Glide Through Life with Ease with Collagen & Glycine

Looking for simple ways to stay loose and limber? Tired of tossing and turning and in desperate need of some quality zzz’s? Look no further than collagen and glycine! These two often overlooked nutrients hold the key to alleviating a whole host of health issues with their impactful and wide-ranging benefits. Without them, we can expect to encounter a lifetime of less mobility, poor quality sleep, and more pain as we age; and most of us have been operating largely without them—the best sources of collagen and glycine are in things like cartilage, tendons, and bone, parts of the animal we just don’t eat. But it’s easy to turn that around and ensure our bodies get enough of these super nutrients to live life with ease.


Image of two people working out in a gym

Want to Stay Mobile? Make Collagen Your New Best Friend

Maintaining an active and independent lifestyle is something we all desire as we get older—but it’s not always a given. More than 32.5 million US adults are suffering from osteoarthritis (OA), the most common form of arthritis.1 OA is defined as the inflammation and progressive destruction of joint cartilage—a very firm tissue that surrounds bones and cushions them from the shock of high-impact movements—particularly in the knees, hip, spine, and other joints in the body, leading to pain, limitation of movement, and a reduction in quality of life.2 3 Even if you don’t have OA, factors such as age, strenuous exercise, and menopause can lead to joint pain and discomfort.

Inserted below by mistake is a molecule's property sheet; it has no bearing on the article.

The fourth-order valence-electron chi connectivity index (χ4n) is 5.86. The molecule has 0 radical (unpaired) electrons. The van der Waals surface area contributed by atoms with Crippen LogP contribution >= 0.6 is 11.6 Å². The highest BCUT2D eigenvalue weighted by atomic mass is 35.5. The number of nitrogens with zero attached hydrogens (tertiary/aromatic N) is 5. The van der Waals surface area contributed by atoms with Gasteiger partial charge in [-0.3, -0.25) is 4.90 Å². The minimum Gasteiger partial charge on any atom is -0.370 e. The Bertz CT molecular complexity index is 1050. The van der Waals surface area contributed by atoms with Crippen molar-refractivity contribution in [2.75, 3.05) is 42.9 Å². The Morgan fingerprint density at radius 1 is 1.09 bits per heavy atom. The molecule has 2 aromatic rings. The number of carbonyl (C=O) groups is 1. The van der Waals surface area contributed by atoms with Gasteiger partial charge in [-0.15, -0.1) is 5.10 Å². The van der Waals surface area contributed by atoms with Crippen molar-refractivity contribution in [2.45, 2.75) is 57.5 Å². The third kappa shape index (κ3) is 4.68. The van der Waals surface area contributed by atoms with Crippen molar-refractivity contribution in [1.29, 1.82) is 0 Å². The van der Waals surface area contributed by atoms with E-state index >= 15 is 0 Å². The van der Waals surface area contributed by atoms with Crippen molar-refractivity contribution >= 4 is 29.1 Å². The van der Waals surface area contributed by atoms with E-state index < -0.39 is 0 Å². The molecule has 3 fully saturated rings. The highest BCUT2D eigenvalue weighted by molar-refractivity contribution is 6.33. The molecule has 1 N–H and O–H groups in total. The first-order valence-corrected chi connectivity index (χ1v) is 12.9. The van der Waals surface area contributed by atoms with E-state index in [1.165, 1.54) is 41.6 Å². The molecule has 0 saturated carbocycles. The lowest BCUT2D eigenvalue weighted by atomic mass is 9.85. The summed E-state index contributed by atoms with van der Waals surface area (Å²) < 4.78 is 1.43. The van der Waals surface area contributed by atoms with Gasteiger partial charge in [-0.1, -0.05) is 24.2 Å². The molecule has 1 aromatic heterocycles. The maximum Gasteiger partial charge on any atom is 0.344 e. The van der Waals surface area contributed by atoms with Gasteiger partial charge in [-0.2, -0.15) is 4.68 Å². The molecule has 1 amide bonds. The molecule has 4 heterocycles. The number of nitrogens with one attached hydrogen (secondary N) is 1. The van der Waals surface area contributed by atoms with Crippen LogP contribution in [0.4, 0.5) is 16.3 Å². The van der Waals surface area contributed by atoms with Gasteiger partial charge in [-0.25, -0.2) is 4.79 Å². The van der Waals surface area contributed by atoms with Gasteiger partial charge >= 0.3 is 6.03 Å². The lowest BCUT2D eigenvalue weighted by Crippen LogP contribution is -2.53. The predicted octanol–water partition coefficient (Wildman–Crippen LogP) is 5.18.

Image of person holding their wrist

Over-the-counter treatments for pain and inflammation include non-steroidal anti-inflammatory drugs (NSAIDs) that often come with unwanted side effects, especially when taken chronically, and many want to avoid costly and painful surgery for joint replacement.4 These are just a couple of reasons leading people to look for alternative treatments, such as collagen supplements, for joint health. And it’s no wonder collagen tops the list. Its fiber-like structure is used to make connective tissue and is a major component of bone, skin, muscles, tendons, and cartilage. One type of collagen, type II collagen, makes up the bulk of the cartilage extracellular matrix (ECM);5 6 7 8 think of the ECM as the ‘glue’ that binds cells together in connective tissues.9